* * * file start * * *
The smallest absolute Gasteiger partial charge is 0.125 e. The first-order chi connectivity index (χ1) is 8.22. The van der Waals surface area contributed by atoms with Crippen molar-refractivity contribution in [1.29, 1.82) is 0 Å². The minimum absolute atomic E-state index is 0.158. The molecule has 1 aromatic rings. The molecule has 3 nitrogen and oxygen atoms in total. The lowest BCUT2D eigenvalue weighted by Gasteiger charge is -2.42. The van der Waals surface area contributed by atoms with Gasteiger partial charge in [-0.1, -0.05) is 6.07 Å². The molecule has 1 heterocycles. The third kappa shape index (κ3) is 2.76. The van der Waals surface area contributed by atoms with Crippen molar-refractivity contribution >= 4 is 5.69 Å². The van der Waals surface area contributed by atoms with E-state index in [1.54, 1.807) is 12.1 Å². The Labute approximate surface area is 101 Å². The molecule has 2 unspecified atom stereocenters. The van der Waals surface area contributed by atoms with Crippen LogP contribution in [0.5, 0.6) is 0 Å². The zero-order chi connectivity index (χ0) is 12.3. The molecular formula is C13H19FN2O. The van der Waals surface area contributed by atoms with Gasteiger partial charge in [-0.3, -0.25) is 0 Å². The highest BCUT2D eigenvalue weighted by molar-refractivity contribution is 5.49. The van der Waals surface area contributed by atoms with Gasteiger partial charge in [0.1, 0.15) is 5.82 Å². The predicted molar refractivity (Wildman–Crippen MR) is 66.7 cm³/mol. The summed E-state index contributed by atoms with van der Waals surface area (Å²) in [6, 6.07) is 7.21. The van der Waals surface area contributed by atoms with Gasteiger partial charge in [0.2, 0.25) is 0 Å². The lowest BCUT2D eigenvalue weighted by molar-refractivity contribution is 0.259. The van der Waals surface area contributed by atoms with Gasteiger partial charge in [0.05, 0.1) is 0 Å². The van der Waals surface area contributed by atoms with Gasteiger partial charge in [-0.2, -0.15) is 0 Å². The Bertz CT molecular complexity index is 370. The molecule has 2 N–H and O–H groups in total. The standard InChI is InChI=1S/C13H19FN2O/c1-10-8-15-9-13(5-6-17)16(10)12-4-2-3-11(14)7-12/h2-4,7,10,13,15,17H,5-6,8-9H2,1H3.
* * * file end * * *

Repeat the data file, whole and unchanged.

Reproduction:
The smallest absolute Gasteiger partial charge is 0.125 e. The first-order chi connectivity index (χ1) is 8.22. The van der Waals surface area contributed by atoms with Crippen molar-refractivity contribution in [1.29, 1.82) is 0 Å². The minimum absolute atomic E-state index is 0.158. The molecule has 1 aromatic rings. The molecule has 3 nitrogen and oxygen atoms in total. The lowest BCUT2D eigenvalue weighted by Gasteiger charge is -2.42. The van der Waals surface area contributed by atoms with Gasteiger partial charge in [-0.1, -0.05) is 6.07 Å². The molecule has 1 heterocycles. The third kappa shape index (κ3) is 2.76. The van der Waals surface area contributed by atoms with Crippen molar-refractivity contribution >= 4 is 5.69 Å². The van der Waals surface area contributed by atoms with E-state index in [1.54, 1.807) is 12.1 Å². The Labute approximate surface area is 101 Å². The molecule has 2 unspecified atom stereocenters. The van der Waals surface area contributed by atoms with Crippen LogP contribution in [0.5, 0.6) is 0 Å². The zero-order chi connectivity index (χ0) is 12.3. The molecular formula is C13H19FN2O. The van der Waals surface area contributed by atoms with Gasteiger partial charge in [-0.3, -0.25) is 0 Å². The highest BCUT2D eigenvalue weighted by molar-refractivity contribution is 5.49. The van der Waals surface area contributed by atoms with Gasteiger partial charge in [0.1, 0.15) is 5.82 Å². The predicted molar refractivity (Wildman–Crippen MR) is 66.7 cm³/mol. The summed E-state index contributed by atoms with van der Waals surface area (Å²) in [6, 6.07) is 7.21. The van der Waals surface area contributed by atoms with Gasteiger partial charge in [0.2, 0.25) is 0 Å². The lowest BCUT2D eigenvalue weighted by molar-refractivity contribution is 0.259. The van der Waals surface area contributed by atoms with Gasteiger partial charge in [0.05, 0.1) is 0 Å². The van der Waals surface area contributed by atoms with Gasteiger partial charge in [-0.2, -0.15) is 0 Å². The Bertz CT molecular complexity index is 370. The molecule has 2 N–H and O–H groups in total. The standard InChI is InChI=1S/C13H19FN2O/c1-10-8-15-9-13(5-6-17)16(10)12-4-2-3-11(14)7-12/h2-4,7,10,13,15,17H,5-6,8-9H2,1H3.